All those Goodreads pages, new in January, hot from the Valentine’s press, most anticipated thrills & thrillers not to miss, all that one has to pay for, and r e a d. Why can’t she just read?

All her ideas are dead. She is the killer of ideas. She sees a flicker on the periphery and runs for it, and steals it, and it dies in the palm of her hand. Or in the notes on her phone.

She has a folder called Ideas on her phone. She also has an Unfinished folder on her computer, one that consists of one-sentence long files. No sentence should ever go to waste. But sentences get lonely and then they wither, and decontextualize themselves out of any sort of meaning. She’s scared to open those files. What if they escaped?

She decides to read for inspiration—but first she has to create a meal plan for the rest of the week, she forgot about that. Oh. It’s already planned out. But no, there is definitely something more to do, more errands to run, something that wouldn’t require getting up or thinking or talking, or anything but using her fingers as a warm-up towards something, anything,

substantial.

Maybe someone is giving their food away. She looks that up. Maybe some new restaurant joined the fightfoodwaste scheme in her area. She looks that up. Maybe someone stole money from her bank account, she looks that up. It’s all in there. No cheap thrills for the day. But that’s a good thing. Now she can write, no, read.

First, she needs to think. She has a day off, she has no focus to sign for a shift at her virtual workplace

is that a bug yawning into my earlobe?        

 she could go to that Tesco Superstore. It’s a one-hour walk. There’s a cuneiform podcast she was meaning to start, as well as the Anne of Green Gables audiobook. She doesn’t like audiobooks, but she needs to hit her ‘100 books a year’ Goodreads challenge.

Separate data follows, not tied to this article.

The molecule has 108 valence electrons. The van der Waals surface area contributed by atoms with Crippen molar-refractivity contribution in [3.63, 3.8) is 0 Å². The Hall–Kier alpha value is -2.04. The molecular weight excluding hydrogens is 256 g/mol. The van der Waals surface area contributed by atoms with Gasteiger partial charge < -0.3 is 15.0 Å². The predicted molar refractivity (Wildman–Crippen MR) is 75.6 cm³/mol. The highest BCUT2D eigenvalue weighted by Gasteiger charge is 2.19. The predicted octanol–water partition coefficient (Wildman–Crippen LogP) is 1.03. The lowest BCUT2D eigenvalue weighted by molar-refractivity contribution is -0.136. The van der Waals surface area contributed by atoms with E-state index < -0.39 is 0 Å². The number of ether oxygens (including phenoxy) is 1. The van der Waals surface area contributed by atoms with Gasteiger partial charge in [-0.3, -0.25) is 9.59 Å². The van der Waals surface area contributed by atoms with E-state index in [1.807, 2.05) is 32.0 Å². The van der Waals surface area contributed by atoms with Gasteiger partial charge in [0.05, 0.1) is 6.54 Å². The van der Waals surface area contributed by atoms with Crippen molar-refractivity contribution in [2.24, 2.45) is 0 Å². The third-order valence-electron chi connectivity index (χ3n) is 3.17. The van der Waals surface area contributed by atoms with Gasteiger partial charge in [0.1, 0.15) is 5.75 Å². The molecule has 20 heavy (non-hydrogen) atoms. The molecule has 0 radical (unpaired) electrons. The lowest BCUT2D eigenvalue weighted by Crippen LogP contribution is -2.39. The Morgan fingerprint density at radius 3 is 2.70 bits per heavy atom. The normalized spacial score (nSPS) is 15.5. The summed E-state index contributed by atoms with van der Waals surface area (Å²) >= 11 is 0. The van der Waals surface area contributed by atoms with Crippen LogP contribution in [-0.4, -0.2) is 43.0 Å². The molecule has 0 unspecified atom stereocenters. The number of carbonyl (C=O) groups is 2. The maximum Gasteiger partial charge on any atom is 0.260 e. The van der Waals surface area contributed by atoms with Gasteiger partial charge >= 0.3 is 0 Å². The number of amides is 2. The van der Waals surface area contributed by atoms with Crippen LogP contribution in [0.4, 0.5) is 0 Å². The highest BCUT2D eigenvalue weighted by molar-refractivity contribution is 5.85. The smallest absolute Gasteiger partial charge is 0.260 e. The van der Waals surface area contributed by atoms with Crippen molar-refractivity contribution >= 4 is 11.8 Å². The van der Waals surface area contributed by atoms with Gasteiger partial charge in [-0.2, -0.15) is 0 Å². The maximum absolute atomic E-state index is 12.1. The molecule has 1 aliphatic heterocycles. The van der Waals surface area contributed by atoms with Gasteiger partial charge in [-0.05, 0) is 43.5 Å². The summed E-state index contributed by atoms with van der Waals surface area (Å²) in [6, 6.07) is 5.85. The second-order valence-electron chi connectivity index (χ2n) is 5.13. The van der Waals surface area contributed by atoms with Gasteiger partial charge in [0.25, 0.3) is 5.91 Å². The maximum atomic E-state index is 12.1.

There are few spaces quite as soothing as supermarkets. If one forgets the crowds, and the children, and those mothers mad at her when she tries to outrun their children, and accidentally accidentally accidentally—forgets her point, too preoccupied with the muffins with carrot-cake filling she saw on some Instagram page. She doesn’t have Instagram, of course not, it’s a waste of time. But she does visit sometimes. It’s her way of keeping enemies close.

She imagines surrounding herself with all the food, and its sensory potentialities; offline, outbounds, inwards. Sustenance serves as writing inspiration, doesn’t it?

Sustenanced herself out, as always. Back in her room, she looks for soft stimuli. The fake plants almost swaying. The desk havoc to be unveiled and described, or, better yet, painted. Wet jeans to cause an illness, to cause bed rest and inspiration. Anything to be glued to an entity and write.

What do I want?

I want no distractions.

I need distractions.

How will I face that blank page otherwise?

I feel inspired, almost, having the power to switch between pronouns, as if I wasn’t always alone. As if I wasn’t always doing something in place of something else.

Who am I, Joyce?

Is that sloppy? Is that a sign of being so disconnected from my own work, I don’t even check up on the perspective that matters? I flew a little bit too close to the sparkling circle, you know, the one that appears when the computer gets jammed. It’s both a sun and a rainbow—everything can multitask these days.

The page is never blank, not if it resides in contrast to multiple open windows, and tabs and notes and emails. Nothing’s ever blank anymore.

‘And so I will never write again,’ she says, I say, someone or other says, out into the compressed, dramatized ether. The room does not provide echoes. Thoughts do not provide echoes.

Writing is an echo. But an echo needs a voice.

Photography Credit: Jason Rice

Alex has been experimenting with various forms of writing for the past few years. She’s a culture editor and writer for Roar News, her work has also appeared in publications such as HuffPost UK, Bad Pony Mag and Heliopause Magazine. She’s a creator of the YouTube channel, Alex Blank, where she explores the themes of identity, self-understanding, and leading a more substantial life.